What I believe peace in the home is, is the quiet assurance that Heavenly Father sends to your heart in the midst of all the chaos and madness that everything will be all right – some how, some day. It’s terribly easy to miss – it can get lost in the frustration of dealing with squabbling children, or the hecticness of taxi service. It can get lost in the trials that beset and overwhelm, but if we stop and look for it, and search it out in our hearts, we’ll find it, glimmering there beneath the surface, assuring us, that we can get there, we can get through.

The kind of peace that we are searching for, isn’t the kind where all fighting stops – if you have children, you know that’s impossible. It’s not a halt in our troubles and disagreements. We are told in 2Nephi chapter 2 that there must needs be opposition in all things – so we will always have discord and trials – sorrows and heartaches to teach us about true joy.  The peace we can find and achieve in our homes and in our lives is emotional peace – freedom from disquieting or oppressive thoughts or emotions. As we turn to our Heavenly Father and, through the atonement, turn our burdens over to him, we will in turn be given peace.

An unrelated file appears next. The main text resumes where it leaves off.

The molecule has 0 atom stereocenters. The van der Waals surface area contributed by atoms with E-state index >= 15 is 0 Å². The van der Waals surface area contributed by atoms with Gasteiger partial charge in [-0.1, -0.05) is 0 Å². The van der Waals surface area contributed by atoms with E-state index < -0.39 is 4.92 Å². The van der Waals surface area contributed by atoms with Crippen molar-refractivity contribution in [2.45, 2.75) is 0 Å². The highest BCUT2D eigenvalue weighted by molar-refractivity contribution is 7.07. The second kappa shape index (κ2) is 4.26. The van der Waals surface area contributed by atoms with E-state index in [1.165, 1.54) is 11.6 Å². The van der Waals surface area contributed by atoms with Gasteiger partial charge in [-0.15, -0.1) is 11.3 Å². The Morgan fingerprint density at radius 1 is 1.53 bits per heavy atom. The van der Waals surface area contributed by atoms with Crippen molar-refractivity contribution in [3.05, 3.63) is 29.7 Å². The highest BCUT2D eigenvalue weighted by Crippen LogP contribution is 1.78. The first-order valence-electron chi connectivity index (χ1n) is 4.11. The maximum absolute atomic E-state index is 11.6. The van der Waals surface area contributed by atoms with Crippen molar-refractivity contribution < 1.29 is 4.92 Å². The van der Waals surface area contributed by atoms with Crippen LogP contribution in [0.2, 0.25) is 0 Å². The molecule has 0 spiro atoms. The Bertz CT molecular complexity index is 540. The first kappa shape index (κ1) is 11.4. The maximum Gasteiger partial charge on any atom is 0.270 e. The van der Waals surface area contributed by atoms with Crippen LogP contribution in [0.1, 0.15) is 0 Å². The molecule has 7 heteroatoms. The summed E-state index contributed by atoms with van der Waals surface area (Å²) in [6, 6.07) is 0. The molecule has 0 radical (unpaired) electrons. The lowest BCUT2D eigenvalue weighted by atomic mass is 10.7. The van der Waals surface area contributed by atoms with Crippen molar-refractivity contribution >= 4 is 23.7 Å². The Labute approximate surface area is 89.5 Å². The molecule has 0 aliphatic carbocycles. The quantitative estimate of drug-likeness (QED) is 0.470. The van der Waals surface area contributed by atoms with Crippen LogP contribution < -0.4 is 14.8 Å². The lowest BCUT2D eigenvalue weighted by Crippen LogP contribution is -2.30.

It will still be hard and at times it can still feel impossible. There are many many times when we question how we can possibly manage to continue on and make it through. Satan besets us with thoughts of unworthiness, discouragement, or worthlessness, but if we fight through the darkness and concentrate on the light of Christ and his atonement, we will be able to fight free of the oppressive darkness and find peace. Sometimes it may feel faint and fragile – it might be hard to grasp onto, but it will be there and if we give it room and nurture it, it will grow.

How do we find peace if we feel like we don’t have peace – honestly, this last week we had quite a bit of chaos going on in our home and I had a hard time finding that peace. I wasn’t sure it was there – I doubted my ability to feel or receive that peace. But as I began to look and see and open my heart I saw it – and as I put my trust more and more in Heavenly father I could feel that peace.